5. A group of biological assets is an aggregation of similar living animals or plants.
6. Harvest is the detachment of produce from a biological asset or the cessation of a biological asset’s life processes.

Initial Recognition
An enterprise should recognize a biological asset or agriculture produce only when:
1. The enterprise controls the asset as a result of part events
2. It is probable that future economic benefits will flow to the enterprise
3. The fair value or cost of the asset can be measured reliably

Biological assets should be measured on initial recognition and at subsequent reporting dates at fair value less estimated point-of-sale costs, unless fair value cannot be reliably measured. 

Agricultural produce should be measured at fair value less estimated point-of-sale costs at the point of harvest. Because harvested produce is a marketable commodity, there is no 'measurement reliability' exception for produce. 

The gain on initial recognition of biological assets at fair value, and changes in fair value of biological assets during a period, are reported in net profit or loss.

A gain on initial recognition of agricultural produce at fair value should be included in net profit or loss for the period in which it arises.

All costs related to biological assets that are measured at fair value are recognized as expenses when incurred, other than costs to purchase biological assets. 

PAS 41 presumes that fair value can be reliably measured for most biological assets. However, that presumption can be rebutted for a biological asset that, at the time it is initially recognized in financial statements, does not have a quoted market price in an active market and for which other methods of reasonably estimating fair value are determined to be clearly inappropriate or unworkable. In such a case, the asset is measured at cost less accumulated depreciation and impairment losses. But the enterprise must still measure all of its other biological assets at fair value. If circumstances change and fair value becomes reliably measurable, a switch to fair value less point-of-sale costs is required.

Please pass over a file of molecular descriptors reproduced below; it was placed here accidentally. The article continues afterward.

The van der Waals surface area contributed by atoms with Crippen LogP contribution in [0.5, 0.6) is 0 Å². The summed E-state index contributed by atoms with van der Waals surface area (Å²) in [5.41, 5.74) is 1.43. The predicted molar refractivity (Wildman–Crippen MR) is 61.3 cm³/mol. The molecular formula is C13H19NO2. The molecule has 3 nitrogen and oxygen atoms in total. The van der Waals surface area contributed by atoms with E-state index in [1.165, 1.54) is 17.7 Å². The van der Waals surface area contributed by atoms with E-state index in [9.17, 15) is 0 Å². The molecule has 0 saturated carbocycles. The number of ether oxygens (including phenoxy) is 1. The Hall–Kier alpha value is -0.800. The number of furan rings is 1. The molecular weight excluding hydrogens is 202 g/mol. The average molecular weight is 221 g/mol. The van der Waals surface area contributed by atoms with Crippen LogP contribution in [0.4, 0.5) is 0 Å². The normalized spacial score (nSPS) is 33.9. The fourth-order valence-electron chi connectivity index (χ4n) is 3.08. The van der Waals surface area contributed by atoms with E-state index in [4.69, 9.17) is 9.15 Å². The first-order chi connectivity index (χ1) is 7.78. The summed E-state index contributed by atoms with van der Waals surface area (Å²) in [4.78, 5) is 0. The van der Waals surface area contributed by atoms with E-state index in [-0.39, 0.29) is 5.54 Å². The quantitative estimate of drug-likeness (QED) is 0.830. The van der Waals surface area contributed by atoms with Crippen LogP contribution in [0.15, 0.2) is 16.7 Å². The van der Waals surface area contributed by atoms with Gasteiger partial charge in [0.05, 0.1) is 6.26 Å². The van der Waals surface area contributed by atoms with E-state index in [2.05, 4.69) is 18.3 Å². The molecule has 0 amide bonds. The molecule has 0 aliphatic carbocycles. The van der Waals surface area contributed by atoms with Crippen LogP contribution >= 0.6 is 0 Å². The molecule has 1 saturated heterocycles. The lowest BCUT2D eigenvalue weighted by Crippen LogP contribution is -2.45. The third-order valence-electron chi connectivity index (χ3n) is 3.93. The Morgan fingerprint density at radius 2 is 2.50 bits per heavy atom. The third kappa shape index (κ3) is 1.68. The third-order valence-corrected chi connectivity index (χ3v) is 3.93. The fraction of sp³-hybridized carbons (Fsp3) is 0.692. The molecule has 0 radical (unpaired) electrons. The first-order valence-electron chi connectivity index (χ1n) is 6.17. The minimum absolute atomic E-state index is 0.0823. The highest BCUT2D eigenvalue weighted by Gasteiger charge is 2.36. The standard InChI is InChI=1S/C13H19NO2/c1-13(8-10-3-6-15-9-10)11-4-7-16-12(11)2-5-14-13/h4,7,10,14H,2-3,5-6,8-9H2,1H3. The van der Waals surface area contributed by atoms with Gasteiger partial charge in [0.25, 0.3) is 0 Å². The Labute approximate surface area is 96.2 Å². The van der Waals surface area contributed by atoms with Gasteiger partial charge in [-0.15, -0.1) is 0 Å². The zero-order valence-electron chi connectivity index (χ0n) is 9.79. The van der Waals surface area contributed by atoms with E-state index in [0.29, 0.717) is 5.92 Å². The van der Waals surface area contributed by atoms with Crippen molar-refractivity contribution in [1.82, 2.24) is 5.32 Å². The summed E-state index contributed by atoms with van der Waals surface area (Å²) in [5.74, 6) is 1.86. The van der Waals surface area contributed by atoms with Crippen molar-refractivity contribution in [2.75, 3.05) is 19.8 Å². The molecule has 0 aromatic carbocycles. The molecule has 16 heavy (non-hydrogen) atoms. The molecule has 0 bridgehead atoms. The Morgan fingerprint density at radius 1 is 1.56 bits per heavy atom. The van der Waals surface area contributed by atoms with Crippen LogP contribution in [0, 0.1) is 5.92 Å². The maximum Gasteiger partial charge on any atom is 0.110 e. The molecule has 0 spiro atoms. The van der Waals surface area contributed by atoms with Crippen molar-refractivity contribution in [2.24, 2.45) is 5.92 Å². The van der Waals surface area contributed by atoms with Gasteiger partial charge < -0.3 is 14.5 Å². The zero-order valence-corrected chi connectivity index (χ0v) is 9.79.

Sunday, May 1, 2016

Audit of Investments: Internal Control Measures and Substantive Audit Procedures

Internal Control Measures for Investments

1. Purchases and sales of investments should be properly authorized (normally by the board of directors or investment committee of the board of directors).

2. Access to securities should not be vested in one person only.

3. Custodianship of investment securities and the accounting for them should be segregated.

4. Securities must be physically controlled in order to prevent unauthorized usage and they must be registered in the name of the entity.

5. Income received from investments should be reconciled periodically with amounts that should be received.

Substantive Audit Procedures for Investments

Existence or Occurrence: Recorded investments and investment exist

1. Inspect securities on hand and trace to list.